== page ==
The same polishes as the previous picture, but substituting the index finger with My Private Jet and the middle finger with The One That Got Away. My Private Jet is supposed to have holographic glitter but it doesn't really show except under flash photography. A friend remarked it's reminiscent of a granite kitchen benchtop which is extremely accurate. The One That Got Away is much richer and deeper than the picture shows, a jewel-toned garnet/wine metallic with raspberry shimmer. If Katy Perry did anything right, it was her OPI collaboration.

Monday, March 19, 2012

Back to Bare

Much like my makeup organisation, my skin care routine is fairly abysmal. I pretty much just cleanse and moisturise twice a day, morning and night. Every now and then I'll exfoliate and even less frequently, I'll put on a mask. I use this Dove Cleanser and Toner in One every day. I haven't tried any higher end brands but this one does the job for me. I've been using it for years and while I wouldn't recommend it for removing heavy makeup, it's sufficient for removing light, everyday makeup and leaves the skin feeling cleansed without any tightness or dryness. What I most love about it is that unlike Dove's Foaming Make Up Remover which stings like a mofo when I use it around the eye area, I can literally almost rub this into my eyes and I barely feel anything. No mean feat.

The Bioderma Créaline was something I had to get after discovering its cult status as a staple in the kit of makeup artists and amongst models. I first saw it in action in Lisa Eldridge's Makeup Removal video and was amazed that a cotton pad soaked in some of the solution could remove most of her heavy eye makeup (false eyelashes included) in one swipe. When I first tried it out, admittedly I wasn't really enthused by it. It worked fine, but I couldn't really see the fuss. Given that it's not cheap or readily available, I'd guess most people would use Créaline primarily as an eye makeup remover (as opposed to the rest of the face as well), since it makes sense to use better quality, gentler products on the most sensitive and delicate area. But in terms of effectiveness, I thought there were probably other less expensive and more accessible options that could perform just as well (for example, Neutrogena's Oil-Free Eye Makeup Remover which I'd been using).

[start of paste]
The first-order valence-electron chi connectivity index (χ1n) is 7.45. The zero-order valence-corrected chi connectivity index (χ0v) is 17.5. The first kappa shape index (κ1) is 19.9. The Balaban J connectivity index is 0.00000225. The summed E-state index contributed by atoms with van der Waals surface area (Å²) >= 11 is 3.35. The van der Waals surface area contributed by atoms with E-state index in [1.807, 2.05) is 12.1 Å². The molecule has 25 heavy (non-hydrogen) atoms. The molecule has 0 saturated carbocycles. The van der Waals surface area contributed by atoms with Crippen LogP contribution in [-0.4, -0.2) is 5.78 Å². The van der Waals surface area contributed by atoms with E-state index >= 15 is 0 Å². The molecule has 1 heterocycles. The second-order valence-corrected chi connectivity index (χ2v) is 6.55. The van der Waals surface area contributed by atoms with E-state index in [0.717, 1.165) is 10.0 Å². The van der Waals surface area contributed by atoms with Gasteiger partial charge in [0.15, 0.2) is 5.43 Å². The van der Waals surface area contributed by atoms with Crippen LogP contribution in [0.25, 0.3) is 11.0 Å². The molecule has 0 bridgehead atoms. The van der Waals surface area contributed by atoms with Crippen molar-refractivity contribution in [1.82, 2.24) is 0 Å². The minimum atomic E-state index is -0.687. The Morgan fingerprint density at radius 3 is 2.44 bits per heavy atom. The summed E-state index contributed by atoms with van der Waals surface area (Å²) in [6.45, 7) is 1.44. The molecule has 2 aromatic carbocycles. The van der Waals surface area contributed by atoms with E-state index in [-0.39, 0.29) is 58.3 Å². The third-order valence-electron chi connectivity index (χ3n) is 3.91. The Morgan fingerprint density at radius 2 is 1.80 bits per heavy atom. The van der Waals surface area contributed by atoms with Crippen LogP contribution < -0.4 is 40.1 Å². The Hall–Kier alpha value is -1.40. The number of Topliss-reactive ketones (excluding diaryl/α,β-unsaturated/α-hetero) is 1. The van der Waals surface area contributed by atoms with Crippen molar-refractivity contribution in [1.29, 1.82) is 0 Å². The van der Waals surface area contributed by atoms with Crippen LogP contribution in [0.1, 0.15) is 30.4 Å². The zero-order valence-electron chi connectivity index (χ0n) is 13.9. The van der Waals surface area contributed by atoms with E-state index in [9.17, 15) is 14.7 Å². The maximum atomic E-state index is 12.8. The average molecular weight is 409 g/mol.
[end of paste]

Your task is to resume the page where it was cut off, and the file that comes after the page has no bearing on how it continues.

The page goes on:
The more I used it though, the more I started to see its worth and the qualities about it that made it far superior to ordinary makeup removers. The micellar solution is basically like water that effortlessly dissolves makeup when you soak a cotton pad with it and hold it up to the eye area for a while. There's no smudging, smearing or oiliness. It's extremely gentle and non-drying, a lifesaver when the eye or the surrounding area is irritated, sore or otherwise in need of extra care. Really, I should probably be using this to remove my eye makeup everyday, period. If only it were a little more affordable and easier to get a hold of rather than having to order it online.

Sunday, March 18, 2012

How Gucci S/S '11

Two Rimmel polishes I’ve been sporting on my nails lately, 60 Seconds Lucky Lilac (670) and I Love Lasting Finish Apricot Punch (053).

Apricot Punch is a vibrant, pinkish-orange creme. It's more orange (with salmon pink tones) than your standard coral, but not purely a bright mandarin either, like Rimmel’s Tangerine Queen. This is a great polish if you’re looking for a pop of colour that isn't too neon-looking, a problem I've had with brights in the past. Complete opacity requires at least 2 coats, though the formula brings out bald spots which strangely don't disappear with more layers. It isn’t too noticeable though, so I’m not overly bothered by it. The sweet, fruity scent when the polish dries is an added bit of novelty and fun.

With flash

Lucky Lilac is my latest nail polish acquisition. It applies opaque in one coat, but the colour is significantly more purple (and less pink) the more coats you apply. The formula can get a little gloopy and thick but dries reasonably fast. I prefer cooler-toned purples to the colour of Lucky Lilac, which is a very pinkish violet, or grape-leaning fuchsia. Still, this shade is unique to my collection and I can’t get enough of purple polish, so it had to be mine.

With flash

Totes this outfit, but in nail polish form